So, we have a chance right now to “do something about this,” and we ought to do it before we witness another tragedy such as Tenerife. The FAA should let the law of the people speak for the people. After all, it is their safety that is really the first priority, is it not? Cargo carriers have prospered under FAA safety regulations, countering the claims by their lawyers that safety would cost them business losses. Check their financial records. Now check the FAA and NTSB accident records. In fact the records show that many if not most of the cargo crashes were the result of fatigue and other human factors, and not safety regulations. The ruinous losses of these accidents is in the hundreds of millions of dollars. And these are fully documented losses of property and lives, they are not suppositions, arguments or cases put together in a law office.
This other “study” of potential business losses due to safety regulations is purely speculative, oppositional and entirely hypothetical. There doesn’t appear to be a shred of real evidence in the entire argument. So, I think that it is time that we base our decisions of safety, of life and death on reality, on data, on facts and on history and not on the unsubstantiated claims of lawyers, accountants and other business professionals.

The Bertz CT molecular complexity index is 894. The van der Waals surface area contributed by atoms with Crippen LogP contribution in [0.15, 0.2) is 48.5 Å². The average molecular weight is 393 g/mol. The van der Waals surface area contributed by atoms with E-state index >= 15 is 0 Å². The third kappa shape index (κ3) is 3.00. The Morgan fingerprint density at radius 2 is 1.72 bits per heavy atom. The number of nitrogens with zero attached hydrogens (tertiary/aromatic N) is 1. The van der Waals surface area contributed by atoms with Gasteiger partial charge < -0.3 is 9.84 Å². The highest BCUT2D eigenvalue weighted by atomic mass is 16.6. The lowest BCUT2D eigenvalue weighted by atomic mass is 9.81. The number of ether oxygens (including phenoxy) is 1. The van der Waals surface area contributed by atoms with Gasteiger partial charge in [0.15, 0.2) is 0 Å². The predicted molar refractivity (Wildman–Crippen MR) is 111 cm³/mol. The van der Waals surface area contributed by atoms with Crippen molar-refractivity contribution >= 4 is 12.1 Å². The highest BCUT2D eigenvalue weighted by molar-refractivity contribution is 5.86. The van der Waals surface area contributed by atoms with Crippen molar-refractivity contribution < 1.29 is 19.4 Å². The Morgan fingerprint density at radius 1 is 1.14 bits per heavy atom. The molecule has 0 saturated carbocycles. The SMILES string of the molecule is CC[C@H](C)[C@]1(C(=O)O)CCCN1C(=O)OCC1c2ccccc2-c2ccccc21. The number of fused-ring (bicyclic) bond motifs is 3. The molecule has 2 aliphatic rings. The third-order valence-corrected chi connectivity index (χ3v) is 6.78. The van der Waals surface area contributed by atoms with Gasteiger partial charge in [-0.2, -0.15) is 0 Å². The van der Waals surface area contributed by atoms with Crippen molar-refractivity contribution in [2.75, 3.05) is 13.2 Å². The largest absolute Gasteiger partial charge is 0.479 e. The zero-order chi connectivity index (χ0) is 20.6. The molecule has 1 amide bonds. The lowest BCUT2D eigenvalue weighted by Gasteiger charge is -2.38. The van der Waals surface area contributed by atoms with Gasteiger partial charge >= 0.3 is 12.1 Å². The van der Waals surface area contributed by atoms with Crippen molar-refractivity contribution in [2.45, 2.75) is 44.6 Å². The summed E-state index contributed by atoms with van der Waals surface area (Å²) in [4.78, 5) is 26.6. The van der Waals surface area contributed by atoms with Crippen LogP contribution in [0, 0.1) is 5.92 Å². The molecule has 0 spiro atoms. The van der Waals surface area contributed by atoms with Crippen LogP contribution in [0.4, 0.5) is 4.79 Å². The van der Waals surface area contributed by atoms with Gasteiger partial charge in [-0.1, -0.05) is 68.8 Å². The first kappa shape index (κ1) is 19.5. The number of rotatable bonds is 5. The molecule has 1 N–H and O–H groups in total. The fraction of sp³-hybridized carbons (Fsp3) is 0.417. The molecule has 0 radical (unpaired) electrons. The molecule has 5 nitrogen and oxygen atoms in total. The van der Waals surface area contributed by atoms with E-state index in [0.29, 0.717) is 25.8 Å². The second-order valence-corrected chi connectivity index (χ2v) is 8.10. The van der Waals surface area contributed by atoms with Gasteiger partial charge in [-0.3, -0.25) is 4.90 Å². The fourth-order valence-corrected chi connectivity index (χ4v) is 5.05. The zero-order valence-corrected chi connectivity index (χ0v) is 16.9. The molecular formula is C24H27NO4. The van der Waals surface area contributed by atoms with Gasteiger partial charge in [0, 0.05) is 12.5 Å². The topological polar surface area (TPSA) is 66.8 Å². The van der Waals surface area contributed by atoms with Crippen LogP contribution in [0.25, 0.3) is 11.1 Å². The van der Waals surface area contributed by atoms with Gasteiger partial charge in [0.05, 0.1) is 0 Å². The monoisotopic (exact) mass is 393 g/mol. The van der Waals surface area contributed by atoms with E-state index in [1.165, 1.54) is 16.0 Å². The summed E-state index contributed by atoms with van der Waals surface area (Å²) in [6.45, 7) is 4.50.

Air Transport Association (ATA), or now Airlines for America (A4A) and the FAA can not claim all of the credit for the huge improvement in airline safety over the last decade in my opinion. As a matter of fact and record, both the FAA and ATA now A4A, opposed, and opposed with great vigor, virtually every safety of flight recommendation from pilot groups and pilot associations, from individual pilot recommendations directly to the FAA and/or the employer company, from the NTSB and from just about every safety foundation, association and organization, not just in the last decade, but in the rememberable history of this writer. It has only been after sustained high levels of Washington lobbying, high profile professional papers delivered, public relations campaigns and other dedicated efforts that the FAA has agreed to any safety regulatory or legislative improvements and on the part of commercial companies, after very tough pilot associations legal negotiations for contractual safety improvements.